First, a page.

In applying the finality principle to orders relating to ongoing grand jury proceedings, courts have repeatedly held that orders denying motions to quash subpoenas are not final orders and therefore are not appealable. Cobbledick v. United States, 309 U.S. at 327-28. Balancing the public interest in safeguarding grand jury proceedings from undue interruption and a witness's interest in asserting a right not to comply with a grand jury request, the Supreme Court has concluded that the availability of court review of the claim in a contempt proceeding "'is adequate for [the witness's] protection without unduly impeding the progress of the case. '" Cobbledick v. United States, 309 U.S. at 327, quoting Alexander v. United States, 201 U.S. 117, 121, 50 L. Ed. 686, 26 S. Ct. 356 (1906).

But the underlying purposes of the finality rule in some cases require deviation from appellate review limited to the contempt scenario. United States v. Nixon, 418 U.S. at 691. Thus, the Supreme Court has given a practical rather than a technical construction to the final order rule. Cohen v. Beneficial Industrial Loan Corp., 337 U.S. at 546. Justice Frankfurter, writing for the Court in Cobbledick, supra, while stressing the historic character of finality as a condition of review,*fn1 acknowledged that it would be inappropriate to apply the rule "when observance of it would practically defeat the right to any review at all" of a constitutional claim. 309 U.S. at 324-25, 328-29 (footnote omitted).*fn2 Thus, when a person has been subpoenaed to produce documents that are the property of a third party who claims that the material is immune from production, the third party has been permitted to appeal because it is unlikely that the witness would risk a contempt citation in order to create an opportunity for review of the third party's claim of privilege. Perlman v. United States, 247 U.S. 7, 12-13, 62 L. Ed. 950, 38 S. Ct. 417 (1918) (documents implicating privilege against self-incrimination). Accord, In re Katz, 623 F.2d 122, 124 (2d Cir. 1980) (privilege against self-incrimination); In re Grand Jury Proceedings (FMC Corp.), 604 F.2d 798, 801 (3d Cir. 1979) (attorney-client privilege); In re Horowitz, 482 F.2d 72, 82 (2d Cir.) (privilege against self-incrimination, cert. denied, 414 U.S. 867, 38 L. Ed. 2d 86, 94 S. Ct. 64 (1973).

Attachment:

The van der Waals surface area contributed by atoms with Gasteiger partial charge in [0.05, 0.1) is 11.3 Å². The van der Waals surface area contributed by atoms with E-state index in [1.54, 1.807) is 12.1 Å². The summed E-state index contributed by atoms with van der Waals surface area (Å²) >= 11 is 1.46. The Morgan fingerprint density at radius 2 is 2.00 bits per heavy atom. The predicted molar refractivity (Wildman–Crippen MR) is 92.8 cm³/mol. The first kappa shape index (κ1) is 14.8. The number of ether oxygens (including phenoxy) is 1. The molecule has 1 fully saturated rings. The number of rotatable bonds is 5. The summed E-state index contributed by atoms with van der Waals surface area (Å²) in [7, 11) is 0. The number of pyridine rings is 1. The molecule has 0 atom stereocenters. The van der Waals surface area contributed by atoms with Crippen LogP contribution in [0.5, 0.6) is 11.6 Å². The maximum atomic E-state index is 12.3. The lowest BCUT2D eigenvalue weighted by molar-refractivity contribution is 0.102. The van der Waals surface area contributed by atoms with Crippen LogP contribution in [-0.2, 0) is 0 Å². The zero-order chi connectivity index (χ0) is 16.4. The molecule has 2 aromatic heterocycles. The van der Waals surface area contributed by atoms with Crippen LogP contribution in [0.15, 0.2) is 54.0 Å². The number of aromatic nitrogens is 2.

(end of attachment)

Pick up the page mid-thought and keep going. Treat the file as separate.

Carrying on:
Analogously, in order to protect a testimonial privilege, a third party may also in some circumstances seek review of a subpoena directing another person to appear and testify. Gravel v. United States, 408 U.S. 606, 608, n.1, 33 L. Ed. 2d 583, 92 S. Ct. 2614 (1972) (Senator asserting Speech and Debate Clause privilege moved to quash subpoena directing aide's testimony, and then for appellate review). A final relevant category of appealable interlocutory orders involves motions for return of seized property where there is no pending criminal prosecution. DiBella v. United States, 369 U.S. 121, 131-32, 7 L. Ed. 2d 614, 82 S. Ct. 654 (1962).*fn3

Thus, the Supreme Court has drawn a narrow range of exceptions to the statutory finality rule. Merely asserting that compliance will create a substantial burden unless immediate review of a district court order is available will not justify departure from the finality-contempt requirement. United States v. Ryan, 402 U.S. 530, 532, 29 L. Ed. 2d 85, 91 S. Ct. 1580 (1971). Further, merely asserting that a ruling is or may be effectively unreviewable absent immediate appeal is not a sufficient concrete assertion of fundamental rights the legal and ...